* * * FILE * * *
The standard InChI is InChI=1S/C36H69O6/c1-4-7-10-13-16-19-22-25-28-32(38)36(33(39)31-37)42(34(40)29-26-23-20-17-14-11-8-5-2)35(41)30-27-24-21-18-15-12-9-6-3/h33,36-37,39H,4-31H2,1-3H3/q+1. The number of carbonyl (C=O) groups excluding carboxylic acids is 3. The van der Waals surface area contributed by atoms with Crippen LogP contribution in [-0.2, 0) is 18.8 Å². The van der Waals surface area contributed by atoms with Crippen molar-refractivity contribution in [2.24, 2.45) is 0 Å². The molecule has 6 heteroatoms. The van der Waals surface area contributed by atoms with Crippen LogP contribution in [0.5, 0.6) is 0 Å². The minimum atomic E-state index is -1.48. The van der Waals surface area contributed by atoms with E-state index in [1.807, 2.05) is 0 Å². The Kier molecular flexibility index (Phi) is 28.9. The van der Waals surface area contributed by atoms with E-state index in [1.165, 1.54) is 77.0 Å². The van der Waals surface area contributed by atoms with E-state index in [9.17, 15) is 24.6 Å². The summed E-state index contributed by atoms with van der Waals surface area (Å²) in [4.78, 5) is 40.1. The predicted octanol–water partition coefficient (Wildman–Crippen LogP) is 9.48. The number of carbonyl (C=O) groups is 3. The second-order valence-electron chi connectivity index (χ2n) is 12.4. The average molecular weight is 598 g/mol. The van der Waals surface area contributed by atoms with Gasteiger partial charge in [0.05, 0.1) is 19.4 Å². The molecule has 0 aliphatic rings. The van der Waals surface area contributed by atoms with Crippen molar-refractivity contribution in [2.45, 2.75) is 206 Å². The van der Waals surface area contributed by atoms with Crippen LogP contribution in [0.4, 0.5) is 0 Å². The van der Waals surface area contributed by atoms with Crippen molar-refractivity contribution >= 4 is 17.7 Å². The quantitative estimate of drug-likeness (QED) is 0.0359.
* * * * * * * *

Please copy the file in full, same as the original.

The standard InChI is InChI=1S/C36H69O6/c1-4-7-10-13-16-19-22-25-28-32(38)36(33(39)31-37)42(34(40)29-26-23-20-17-14-11-8-5-2)35(41)30-27-24-21-18-15-12-9-6-3/h33,36-37,39H,4-31H2,1-3H3/q+1. The number of carbonyl (C=O) groups excluding carboxylic acids is 3. The van der Waals surface area contributed by atoms with Crippen LogP contribution in [-0.2, 0) is 18.8 Å². The van der Waals surface area contributed by atoms with Crippen molar-refractivity contribution in [2.24, 2.45) is 0 Å². The molecule has 6 heteroatoms. The van der Waals surface area contributed by atoms with Crippen LogP contribution in [0.5, 0.6) is 0 Å². The minimum atomic E-state index is -1.48. The van der Waals surface area contributed by atoms with E-state index in [1.807, 2.05) is 0 Å². The Kier molecular flexibility index (Phi) is 28.9. The van der Waals surface area contributed by atoms with E-state index in [1.165, 1.54) is 77.0 Å². The van der Waals surface area contributed by atoms with E-state index in [9.17, 15) is 24.6 Å². The summed E-state index contributed by atoms with van der Waals surface area (Å²) in [4.78, 5) is 40.1. The predicted octanol–water partition coefficient (Wildman–Crippen LogP) is 9.48. The number of carbonyl (C=O) groups is 3. The second-order valence-electron chi connectivity index (χ2n) is 12.4. The average molecular weight is 598 g/mol. The van der Waals surface area contributed by atoms with Gasteiger partial charge in [0.05, 0.1) is 19.4 Å². The molecule has 0 aliphatic rings. The van der Waals surface area contributed by atoms with Crippen molar-refractivity contribution in [2.45, 2.75) is 206 Å². The van der Waals surface area contributed by atoms with Crippen LogP contribution in [0.4, 0.5) is 0 Å². The van der Waals surface area contributed by atoms with Crippen molar-refractivity contribution >= 4 is 17.7 Å². The quantitative estimate of drug-likeness (QED) is 0.0359.